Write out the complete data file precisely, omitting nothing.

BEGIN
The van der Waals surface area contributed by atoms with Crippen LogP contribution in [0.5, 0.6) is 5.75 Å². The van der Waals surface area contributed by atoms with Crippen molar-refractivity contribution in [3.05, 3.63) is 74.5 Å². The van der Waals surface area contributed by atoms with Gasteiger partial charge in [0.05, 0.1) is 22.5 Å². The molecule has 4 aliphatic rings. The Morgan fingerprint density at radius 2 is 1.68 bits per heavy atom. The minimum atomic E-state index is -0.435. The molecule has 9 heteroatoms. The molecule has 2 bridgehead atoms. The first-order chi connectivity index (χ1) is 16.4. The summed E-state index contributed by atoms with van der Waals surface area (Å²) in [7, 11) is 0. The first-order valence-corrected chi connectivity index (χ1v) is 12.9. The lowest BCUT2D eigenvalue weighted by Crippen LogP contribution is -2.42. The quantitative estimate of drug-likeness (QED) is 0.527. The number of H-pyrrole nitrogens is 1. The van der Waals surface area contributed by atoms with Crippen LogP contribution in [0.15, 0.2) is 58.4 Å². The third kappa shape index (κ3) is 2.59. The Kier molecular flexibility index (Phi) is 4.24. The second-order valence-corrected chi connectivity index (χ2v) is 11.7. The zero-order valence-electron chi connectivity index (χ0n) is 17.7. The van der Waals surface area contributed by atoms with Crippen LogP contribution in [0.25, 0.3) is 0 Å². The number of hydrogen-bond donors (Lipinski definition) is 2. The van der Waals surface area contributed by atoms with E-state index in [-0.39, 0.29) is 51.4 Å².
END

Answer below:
The van der Waals surface area contributed by atoms with Crippen LogP contribution in [0.5, 0.6) is 5.75 Å². The van der Waals surface area contributed by atoms with Crippen molar-refractivity contribution in [3.05, 3.63) is 74.5 Å². The van der Waals surface area contributed by atoms with Gasteiger partial charge in [0.05, 0.1) is 22.5 Å². The molecule has 4 aliphatic rings. The Morgan fingerprint density at radius 2 is 1.68 bits per heavy atom. The minimum atomic E-state index is -0.435. The molecule has 9 heteroatoms. The molecule has 2 bridgehead atoms. The first-order chi connectivity index (χ1) is 16.4. The summed E-state index contributed by atoms with van der Waals surface area (Å²) in [7, 11) is 0. The first-order valence-corrected chi connectivity index (χ1v) is 12.9. The lowest BCUT2D eigenvalue weighted by Crippen LogP contribution is -2.42. The quantitative estimate of drug-likeness (QED) is 0.527. The number of H-pyrrole nitrogens is 1. The van der Waals surface area contributed by atoms with Crippen LogP contribution in [0.15, 0.2) is 58.4 Å². The third kappa shape index (κ3) is 2.59. The Kier molecular flexibility index (Phi) is 4.24. The second-order valence-corrected chi connectivity index (χ2v) is 11.7. The zero-order valence-electron chi connectivity index (χ0n) is 17.7. The van der Waals surface area contributed by atoms with Crippen LogP contribution in [0.25, 0.3) is 0 Å². The number of hydrogen-bond donors (Lipinski definition) is 2. The van der Waals surface area contributed by atoms with E-state index in [-0.39, 0.29) is 51.4 Å².